Try This At Home: Chardonnay & Steak Tartare

So, here I am. Right where I never wanted to end up. Just another jerkoff giving tips on wine & food pairing...wait a minute...I guess that's what I've been doing this whole time when I've not been busy with the existential elements of wine appreciation.

I digress, and I'm gonna make it.

This is something you can, and should do at home, given that we're in the middle of a global health crisis. If you take the right steps, the steak tartare is certainly achievable. And if you try it with what I'm telling you to try it with, it's more than worth it.

For your steak tartare, follow this guide by

Sure, it's the first one that I googled, but it's well-written and spelled out in a matter-of-fact way, with classic, no-bullshit ingredients that will lead you to a delicious and proper steak tartare.

Don't fuck it up. K?

Now that we've got that part out of the way, let's get around to why this not-so-obvious-to-everyone pairing is the greatest thing since Port & Snickers™. No, Port & Stilton™. No, Port & Yachts™.

OK, I'm done.

I have been fortunate to experience this magical duo on a number of occasions, the first of which involved a single-vineyard Chardonnay from Quails' Gate in the Okanagan Valley, or arguably, one of the best producers of Chardonnay outside of Burgundy, for my money. Rosemary's Bench, I believe, was the name of the site. Drank at the winery alongside their version of steak tartare. They had incorporated some kind of buttered popcorn element. I think that put it over the top.

Here's why it works, especially with a Burgundian-style, moderately-oaked Chardonnay with some weight and texture, but also steady acidity:

The steak tartare is delicate. Yes, it's red meat, but it doesn't have A) The intense heat and flavour from being seasoned heavily and grilled or pan-roasted, or B) The size of the piece of steak you'd slice off to take a bite. It's softer because it's finely chopped, the flavours are more delicate and subtle; it's character is almost...buttery, to speak of chardonnay as a match. Weight wise, a medium-to-full bodied chardonnay matches beautifully. You've got the touch of acidity offered by the pickles & vinegar in the tartare, which a well-made, Burgundian-style chardy will offer plenty of. And then there's the oak/malolactic qualities of chardonnay. We think of fire and smoke as qualities of a perfectly grilled steak. But for tartare, the purity of French and/or American oak and it's vanilla, dairy-like qualities is literally like spreading some sort of lemon whipped butter onto the tartare as an additional ingredient. It's like...your popcorn is fine with just salt, but it's way better with butter all over it.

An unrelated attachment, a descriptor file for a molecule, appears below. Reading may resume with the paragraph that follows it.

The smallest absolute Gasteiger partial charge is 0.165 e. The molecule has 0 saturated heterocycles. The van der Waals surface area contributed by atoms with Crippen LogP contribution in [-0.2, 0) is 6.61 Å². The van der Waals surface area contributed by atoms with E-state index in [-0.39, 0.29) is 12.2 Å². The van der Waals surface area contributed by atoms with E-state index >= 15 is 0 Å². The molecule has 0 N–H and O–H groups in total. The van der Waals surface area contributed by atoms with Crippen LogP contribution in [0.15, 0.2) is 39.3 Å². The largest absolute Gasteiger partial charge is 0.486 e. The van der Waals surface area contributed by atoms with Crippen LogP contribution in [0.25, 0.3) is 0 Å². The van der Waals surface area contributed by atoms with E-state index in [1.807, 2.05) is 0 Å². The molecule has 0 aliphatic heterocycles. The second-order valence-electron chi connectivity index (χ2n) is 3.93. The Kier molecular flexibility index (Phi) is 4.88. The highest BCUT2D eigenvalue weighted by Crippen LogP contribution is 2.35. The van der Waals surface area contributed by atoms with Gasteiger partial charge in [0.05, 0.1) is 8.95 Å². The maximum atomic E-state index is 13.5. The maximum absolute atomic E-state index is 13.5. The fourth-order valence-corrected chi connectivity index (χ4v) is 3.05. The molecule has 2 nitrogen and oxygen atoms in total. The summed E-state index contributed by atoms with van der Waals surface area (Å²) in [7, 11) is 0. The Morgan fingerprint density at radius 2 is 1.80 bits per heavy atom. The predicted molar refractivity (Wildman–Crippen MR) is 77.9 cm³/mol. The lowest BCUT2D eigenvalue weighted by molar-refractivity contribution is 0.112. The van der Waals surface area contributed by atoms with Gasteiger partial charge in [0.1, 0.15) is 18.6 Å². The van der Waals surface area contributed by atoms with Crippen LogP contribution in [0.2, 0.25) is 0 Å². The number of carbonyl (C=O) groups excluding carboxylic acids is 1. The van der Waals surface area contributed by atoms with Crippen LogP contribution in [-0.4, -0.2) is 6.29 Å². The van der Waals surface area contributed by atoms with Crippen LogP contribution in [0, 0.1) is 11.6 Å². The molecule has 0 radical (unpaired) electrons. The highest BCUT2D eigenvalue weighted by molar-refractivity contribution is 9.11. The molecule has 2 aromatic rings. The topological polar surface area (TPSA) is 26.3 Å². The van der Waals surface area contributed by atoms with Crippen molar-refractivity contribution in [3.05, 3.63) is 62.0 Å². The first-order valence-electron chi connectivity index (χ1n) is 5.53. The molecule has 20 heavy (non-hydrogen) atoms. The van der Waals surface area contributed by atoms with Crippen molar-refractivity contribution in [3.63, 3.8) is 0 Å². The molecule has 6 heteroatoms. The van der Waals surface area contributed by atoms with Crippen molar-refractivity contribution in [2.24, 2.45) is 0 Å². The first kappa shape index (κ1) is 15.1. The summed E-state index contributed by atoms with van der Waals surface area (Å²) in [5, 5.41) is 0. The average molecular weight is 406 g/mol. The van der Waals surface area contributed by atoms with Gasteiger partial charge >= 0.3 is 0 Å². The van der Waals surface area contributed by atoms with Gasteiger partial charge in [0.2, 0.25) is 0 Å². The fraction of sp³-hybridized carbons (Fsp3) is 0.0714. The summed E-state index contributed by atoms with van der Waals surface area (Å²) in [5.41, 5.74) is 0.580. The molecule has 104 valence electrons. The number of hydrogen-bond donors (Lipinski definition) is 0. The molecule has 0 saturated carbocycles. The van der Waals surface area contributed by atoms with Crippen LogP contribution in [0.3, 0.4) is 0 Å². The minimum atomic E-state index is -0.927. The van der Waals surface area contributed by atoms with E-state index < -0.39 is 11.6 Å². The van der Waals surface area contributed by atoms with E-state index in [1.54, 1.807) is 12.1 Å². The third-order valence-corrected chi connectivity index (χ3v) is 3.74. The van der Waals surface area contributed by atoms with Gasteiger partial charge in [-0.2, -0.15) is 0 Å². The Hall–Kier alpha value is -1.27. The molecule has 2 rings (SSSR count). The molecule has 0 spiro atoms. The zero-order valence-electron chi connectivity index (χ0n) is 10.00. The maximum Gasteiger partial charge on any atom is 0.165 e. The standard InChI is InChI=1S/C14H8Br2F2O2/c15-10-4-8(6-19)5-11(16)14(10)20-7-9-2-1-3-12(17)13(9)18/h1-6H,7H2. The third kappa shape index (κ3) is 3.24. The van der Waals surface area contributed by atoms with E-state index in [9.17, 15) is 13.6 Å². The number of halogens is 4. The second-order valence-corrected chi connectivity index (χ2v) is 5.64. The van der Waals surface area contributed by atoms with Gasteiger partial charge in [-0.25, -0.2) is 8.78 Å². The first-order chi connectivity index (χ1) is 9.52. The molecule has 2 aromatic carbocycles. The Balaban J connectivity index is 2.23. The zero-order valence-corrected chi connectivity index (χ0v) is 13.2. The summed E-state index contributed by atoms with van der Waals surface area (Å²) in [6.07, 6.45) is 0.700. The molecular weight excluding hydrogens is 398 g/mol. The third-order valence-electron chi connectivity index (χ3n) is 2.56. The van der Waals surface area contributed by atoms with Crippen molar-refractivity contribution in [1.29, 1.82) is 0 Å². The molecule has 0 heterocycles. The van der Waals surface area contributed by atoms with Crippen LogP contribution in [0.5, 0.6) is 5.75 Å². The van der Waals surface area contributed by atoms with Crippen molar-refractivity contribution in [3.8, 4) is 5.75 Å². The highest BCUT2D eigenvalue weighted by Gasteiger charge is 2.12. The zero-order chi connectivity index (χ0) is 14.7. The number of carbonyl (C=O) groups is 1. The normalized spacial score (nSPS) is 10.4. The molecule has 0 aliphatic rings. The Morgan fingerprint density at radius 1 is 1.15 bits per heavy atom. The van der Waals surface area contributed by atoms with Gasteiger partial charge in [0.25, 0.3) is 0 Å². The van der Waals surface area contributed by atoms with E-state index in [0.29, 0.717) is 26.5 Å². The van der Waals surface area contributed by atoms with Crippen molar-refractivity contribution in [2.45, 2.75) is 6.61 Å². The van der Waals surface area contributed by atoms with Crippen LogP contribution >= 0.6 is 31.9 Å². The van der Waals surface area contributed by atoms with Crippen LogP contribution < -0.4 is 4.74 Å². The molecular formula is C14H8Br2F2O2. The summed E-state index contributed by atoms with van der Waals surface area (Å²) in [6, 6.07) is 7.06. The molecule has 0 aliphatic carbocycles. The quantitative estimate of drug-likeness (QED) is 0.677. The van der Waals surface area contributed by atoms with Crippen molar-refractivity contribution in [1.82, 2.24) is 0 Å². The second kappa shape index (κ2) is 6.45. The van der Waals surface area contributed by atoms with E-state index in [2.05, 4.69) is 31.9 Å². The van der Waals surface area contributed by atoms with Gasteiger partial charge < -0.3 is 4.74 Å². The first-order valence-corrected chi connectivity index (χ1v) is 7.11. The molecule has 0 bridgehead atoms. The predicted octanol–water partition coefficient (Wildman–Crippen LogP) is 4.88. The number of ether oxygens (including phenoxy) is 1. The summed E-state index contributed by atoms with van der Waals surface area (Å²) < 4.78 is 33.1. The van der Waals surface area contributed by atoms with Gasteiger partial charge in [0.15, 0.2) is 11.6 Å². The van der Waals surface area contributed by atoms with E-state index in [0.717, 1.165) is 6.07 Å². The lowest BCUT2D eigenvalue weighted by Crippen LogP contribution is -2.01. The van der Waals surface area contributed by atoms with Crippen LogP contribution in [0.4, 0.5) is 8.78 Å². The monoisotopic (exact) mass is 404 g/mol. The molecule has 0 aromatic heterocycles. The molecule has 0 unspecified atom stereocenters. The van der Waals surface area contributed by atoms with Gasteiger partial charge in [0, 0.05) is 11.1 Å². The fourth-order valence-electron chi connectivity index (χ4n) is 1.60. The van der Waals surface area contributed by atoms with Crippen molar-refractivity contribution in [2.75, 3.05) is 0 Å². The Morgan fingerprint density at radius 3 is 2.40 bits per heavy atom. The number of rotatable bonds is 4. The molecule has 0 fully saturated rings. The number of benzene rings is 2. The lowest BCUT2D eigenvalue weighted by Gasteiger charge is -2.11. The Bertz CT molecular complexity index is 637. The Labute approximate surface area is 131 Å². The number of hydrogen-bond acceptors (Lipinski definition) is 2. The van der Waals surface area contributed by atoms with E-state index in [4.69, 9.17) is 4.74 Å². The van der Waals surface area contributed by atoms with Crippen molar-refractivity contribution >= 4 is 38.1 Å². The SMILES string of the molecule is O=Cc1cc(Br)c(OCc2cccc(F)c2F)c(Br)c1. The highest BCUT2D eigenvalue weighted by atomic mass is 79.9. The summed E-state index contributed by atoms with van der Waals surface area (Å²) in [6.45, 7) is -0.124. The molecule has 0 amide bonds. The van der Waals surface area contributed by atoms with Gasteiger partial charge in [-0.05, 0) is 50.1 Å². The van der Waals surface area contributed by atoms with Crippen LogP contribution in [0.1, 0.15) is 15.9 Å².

That's what semi-rich chardonnay does for steak tartare. Get a Bourgogne Blanc or something from South Africa if you're on the cheap. Cool-climate California or a Rully or Saint-Veran or something from Burgundy if you're on the medium.

And if you're taking things seriously: go for the Meursault.

You won't be sorry.

But you can skip the garnish in the photograph above.

The 80s called.

They want their parsley back.

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